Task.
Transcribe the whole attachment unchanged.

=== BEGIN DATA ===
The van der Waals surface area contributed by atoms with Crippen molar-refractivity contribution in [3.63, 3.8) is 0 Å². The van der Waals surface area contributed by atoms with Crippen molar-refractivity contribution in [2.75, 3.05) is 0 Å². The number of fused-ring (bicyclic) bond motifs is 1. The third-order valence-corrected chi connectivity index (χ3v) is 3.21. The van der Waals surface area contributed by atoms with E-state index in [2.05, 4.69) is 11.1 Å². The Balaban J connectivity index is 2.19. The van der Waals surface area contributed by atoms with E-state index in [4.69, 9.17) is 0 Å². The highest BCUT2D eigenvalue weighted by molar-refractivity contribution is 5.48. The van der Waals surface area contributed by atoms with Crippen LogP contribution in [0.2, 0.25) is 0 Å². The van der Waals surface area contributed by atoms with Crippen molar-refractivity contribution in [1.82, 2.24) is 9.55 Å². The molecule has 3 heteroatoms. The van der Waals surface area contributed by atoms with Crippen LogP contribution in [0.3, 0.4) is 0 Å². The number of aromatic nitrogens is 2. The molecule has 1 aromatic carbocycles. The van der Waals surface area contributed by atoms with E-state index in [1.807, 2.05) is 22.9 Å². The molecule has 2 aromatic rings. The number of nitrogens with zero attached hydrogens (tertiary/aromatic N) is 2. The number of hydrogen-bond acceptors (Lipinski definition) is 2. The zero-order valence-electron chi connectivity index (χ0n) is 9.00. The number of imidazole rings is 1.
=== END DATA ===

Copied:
The van der Waals surface area contributed by atoms with Crippen molar-refractivity contribution in [3.63, 3.8) is 0 Å². The van der Waals surface area contributed by atoms with Crippen molar-refractivity contribution in [2.75, 3.05) is 0 Å². The number of fused-ring (bicyclic) bond motifs is 1. The third-order valence-corrected chi connectivity index (χ3v) is 3.21. The van der Waals surface area contributed by atoms with E-state index in [2.05, 4.69) is 11.1 Å². The Balaban J connectivity index is 2.19. The van der Waals surface area contributed by atoms with E-state index in [4.69, 9.17) is 0 Å². The highest BCUT2D eigenvalue weighted by molar-refractivity contribution is 5.48. The van der Waals surface area contributed by atoms with Crippen LogP contribution in [0.2, 0.25) is 0 Å². The van der Waals surface area contributed by atoms with Crippen molar-refractivity contribution in [1.82, 2.24) is 9.55 Å². The molecule has 3 heteroatoms. The van der Waals surface area contributed by atoms with Crippen LogP contribution in [0.3, 0.4) is 0 Å². The number of aromatic nitrogens is 2. The molecule has 1 aromatic carbocycles. The van der Waals surface area contributed by atoms with E-state index in [1.807, 2.05) is 22.9 Å². The molecule has 2 aromatic rings. The number of nitrogens with zero attached hydrogens (tertiary/aromatic N) is 2. The number of hydrogen-bond acceptors (Lipinski definition) is 2. The zero-order valence-electron chi connectivity index (χ0n) is 9.00. The number of imidazole rings is 1.